Thinking about taking a road trip? Be sure to load up on our picks for the best road trip apps. Whether you're out of gas, looking for something to see along the way or want to steer clear of speed traps or traffic, there's an app to help.
And, of course, remember to stay safe—don't try to use your phone while you're driving, no matter how handy the app.
Where to stop for the basics
Looking for a bite to eat? A restroom? WiFi? Something to see along the way? There are apps to help with all of these situations.
If you're traveling on a major highway, iExit (Free on iTunes and Google Play) is a great resource for amenities available at upcoming exits. There's information on restaurants, gas stations grocery stores, hospitals, hotels and more. Once the app finds you on a highway, it will show you the upcoming exits along with icons to represents amenities and how away each exit is. Then for each service, you can see just how far you'll to travel off your route—much better than those icons on the highway signs. If you're planning a trip, you can select a highway to plan out your stops.
If you're looking for gas, also open up Gas Buddy (Free on iTunes and Google Play) to compare gas prices. The prices are crowd sourced, so less-frequented areas may not have up-to-date information. You'll know, though, because you'll able to see when the prices were posted.
If it's a bathroom you're after, we like Sit orSquat (Free on iTunes and Google Play). The app hasn't been updated since 2014, though, so if you're not finding a toilet in your location, try Flush Toilet Finder (Free on iTunes and Google Play). Flush doesn't have restroom ratings, but may have more up-to-date locations.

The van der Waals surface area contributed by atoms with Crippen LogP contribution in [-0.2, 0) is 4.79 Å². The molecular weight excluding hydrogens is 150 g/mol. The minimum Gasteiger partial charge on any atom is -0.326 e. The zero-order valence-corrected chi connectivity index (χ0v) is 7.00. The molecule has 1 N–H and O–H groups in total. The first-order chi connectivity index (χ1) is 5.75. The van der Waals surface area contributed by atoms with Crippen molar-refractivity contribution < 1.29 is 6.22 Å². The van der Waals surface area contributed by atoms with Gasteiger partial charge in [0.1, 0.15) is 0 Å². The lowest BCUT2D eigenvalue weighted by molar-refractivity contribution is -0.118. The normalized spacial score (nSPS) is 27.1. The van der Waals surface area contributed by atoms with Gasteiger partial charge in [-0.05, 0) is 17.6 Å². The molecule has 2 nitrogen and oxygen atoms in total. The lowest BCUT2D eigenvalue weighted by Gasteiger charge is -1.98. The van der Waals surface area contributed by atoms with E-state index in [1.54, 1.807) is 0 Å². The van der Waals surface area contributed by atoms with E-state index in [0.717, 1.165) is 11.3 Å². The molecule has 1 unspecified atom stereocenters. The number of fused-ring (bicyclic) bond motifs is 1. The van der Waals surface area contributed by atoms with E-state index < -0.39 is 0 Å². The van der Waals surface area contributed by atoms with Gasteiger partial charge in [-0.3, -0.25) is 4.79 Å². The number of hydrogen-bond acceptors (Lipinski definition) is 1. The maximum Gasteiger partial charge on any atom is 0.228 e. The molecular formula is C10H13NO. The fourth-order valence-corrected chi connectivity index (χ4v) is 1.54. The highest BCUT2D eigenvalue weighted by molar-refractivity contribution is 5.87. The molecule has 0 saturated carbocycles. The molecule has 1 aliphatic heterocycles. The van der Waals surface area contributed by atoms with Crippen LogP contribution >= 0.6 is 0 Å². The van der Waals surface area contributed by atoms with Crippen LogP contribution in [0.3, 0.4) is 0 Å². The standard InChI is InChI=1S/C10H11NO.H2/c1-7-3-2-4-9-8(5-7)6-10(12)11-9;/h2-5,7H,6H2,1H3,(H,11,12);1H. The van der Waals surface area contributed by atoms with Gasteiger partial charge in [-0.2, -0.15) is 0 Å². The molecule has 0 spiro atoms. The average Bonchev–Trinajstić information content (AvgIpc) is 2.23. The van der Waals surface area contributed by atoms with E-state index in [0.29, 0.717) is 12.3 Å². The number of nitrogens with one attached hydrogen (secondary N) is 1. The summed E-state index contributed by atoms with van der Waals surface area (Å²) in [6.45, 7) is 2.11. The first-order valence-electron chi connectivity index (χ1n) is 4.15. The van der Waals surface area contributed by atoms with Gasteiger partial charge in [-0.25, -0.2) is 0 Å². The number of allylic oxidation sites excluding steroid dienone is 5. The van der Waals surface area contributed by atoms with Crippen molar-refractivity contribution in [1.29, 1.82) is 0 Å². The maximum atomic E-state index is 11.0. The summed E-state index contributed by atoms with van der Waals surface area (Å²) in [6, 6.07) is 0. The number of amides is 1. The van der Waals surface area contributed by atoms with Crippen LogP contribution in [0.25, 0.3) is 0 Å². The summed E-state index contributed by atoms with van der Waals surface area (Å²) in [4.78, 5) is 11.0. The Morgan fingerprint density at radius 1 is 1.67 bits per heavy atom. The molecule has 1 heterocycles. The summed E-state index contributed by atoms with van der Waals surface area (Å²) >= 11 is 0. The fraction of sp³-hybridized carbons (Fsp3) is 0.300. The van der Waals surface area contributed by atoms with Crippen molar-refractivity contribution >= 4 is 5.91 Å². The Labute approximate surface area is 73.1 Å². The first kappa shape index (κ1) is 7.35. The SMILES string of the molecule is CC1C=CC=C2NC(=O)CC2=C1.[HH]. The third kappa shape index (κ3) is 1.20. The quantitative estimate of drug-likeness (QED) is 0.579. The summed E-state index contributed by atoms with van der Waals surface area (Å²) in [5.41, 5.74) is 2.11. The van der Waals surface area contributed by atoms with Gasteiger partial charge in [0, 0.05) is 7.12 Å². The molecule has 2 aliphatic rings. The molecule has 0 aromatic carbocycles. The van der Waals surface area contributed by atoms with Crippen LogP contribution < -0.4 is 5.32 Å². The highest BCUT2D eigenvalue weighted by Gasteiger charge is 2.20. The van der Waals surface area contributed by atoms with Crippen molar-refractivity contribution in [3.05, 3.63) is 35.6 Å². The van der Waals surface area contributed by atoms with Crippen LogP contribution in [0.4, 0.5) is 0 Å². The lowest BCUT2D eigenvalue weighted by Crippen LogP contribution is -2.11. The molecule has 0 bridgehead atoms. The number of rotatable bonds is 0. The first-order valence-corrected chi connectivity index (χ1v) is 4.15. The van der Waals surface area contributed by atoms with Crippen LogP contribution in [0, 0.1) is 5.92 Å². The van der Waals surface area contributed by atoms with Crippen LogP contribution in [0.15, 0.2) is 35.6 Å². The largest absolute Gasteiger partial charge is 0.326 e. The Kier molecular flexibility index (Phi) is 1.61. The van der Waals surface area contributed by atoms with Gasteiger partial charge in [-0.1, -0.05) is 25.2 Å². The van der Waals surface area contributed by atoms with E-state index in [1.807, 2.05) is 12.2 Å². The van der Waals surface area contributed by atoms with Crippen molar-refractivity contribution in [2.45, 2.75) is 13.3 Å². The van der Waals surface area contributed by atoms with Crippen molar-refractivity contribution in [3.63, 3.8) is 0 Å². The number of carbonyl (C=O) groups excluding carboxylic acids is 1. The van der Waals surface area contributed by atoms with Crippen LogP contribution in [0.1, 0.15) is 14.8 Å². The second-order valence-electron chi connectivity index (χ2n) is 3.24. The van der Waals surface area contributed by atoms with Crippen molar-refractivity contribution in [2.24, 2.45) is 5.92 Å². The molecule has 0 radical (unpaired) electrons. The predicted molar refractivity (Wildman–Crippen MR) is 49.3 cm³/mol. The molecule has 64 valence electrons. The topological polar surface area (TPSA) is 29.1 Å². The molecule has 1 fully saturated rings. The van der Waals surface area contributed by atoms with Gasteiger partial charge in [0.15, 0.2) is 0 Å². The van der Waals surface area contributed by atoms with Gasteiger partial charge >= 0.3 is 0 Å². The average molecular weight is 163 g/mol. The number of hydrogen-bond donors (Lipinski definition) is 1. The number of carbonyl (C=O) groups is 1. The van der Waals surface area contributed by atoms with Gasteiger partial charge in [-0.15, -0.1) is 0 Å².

Traffic, road hazards and speed traps
No one likes getting stuck in traffic or getting a ticket, so use an app to get alerted before you get stuck. No one likes getting stuck in traffic or getting a ticket, so use an app to get alerted before you get stuck. For a free traffic option, our pick is Google Maps (Free on iTunes, preloaded on Android devices). Not only does it show you the quickest route when you start out, it will alert you when a faster route becomes available.
If you typically use a radar detector, you'll appreciate Waze (Free on iTunes, Google Play and Windows Phone Store). This traffic app uses crowdsourced data to find a faster route for your commute, but the alerts provided by other users include speed traps as well. With a large user base, this app is as good as real-time traffic reporting gets.
Don't want to miss any sightseeing gems on your trip? Enter your starting point and your destination and the Roadtrippers app (Free on iTunes and Google Play) will find you interesting places to stop in between. Pick from categories such as amusement parks, adventure sports, historical markers and hiking, and you'll see places pop up along your driving route. You can read up on each attraction and choose to add it to your trip or your "Bucket List." Adding new places to your trip can be a little buggy with the app, but the search function alone is worth it.
Atlas Obscura may not have an app, but the website will help you find fun and more obscure attractions. You can search by type of attraction or your location. For instance, there are a lot of famous attractions near my office, but Atlas Obscura picked out the Graffiti Hall of Fame.
Where to stay
If you don't like to be locked in to staying in a particular hotel or town as you travel, you can book your room while you're on the road. Trip Advisor (Free on iTunes and Google Play) lets you search for hotels by city or zip code. Or you can find hotels that are closest to your current location. The app pulls up the highest ranking hotels first, lets you check rates and tells you how many miles away they are or shows them on a map relative to your location.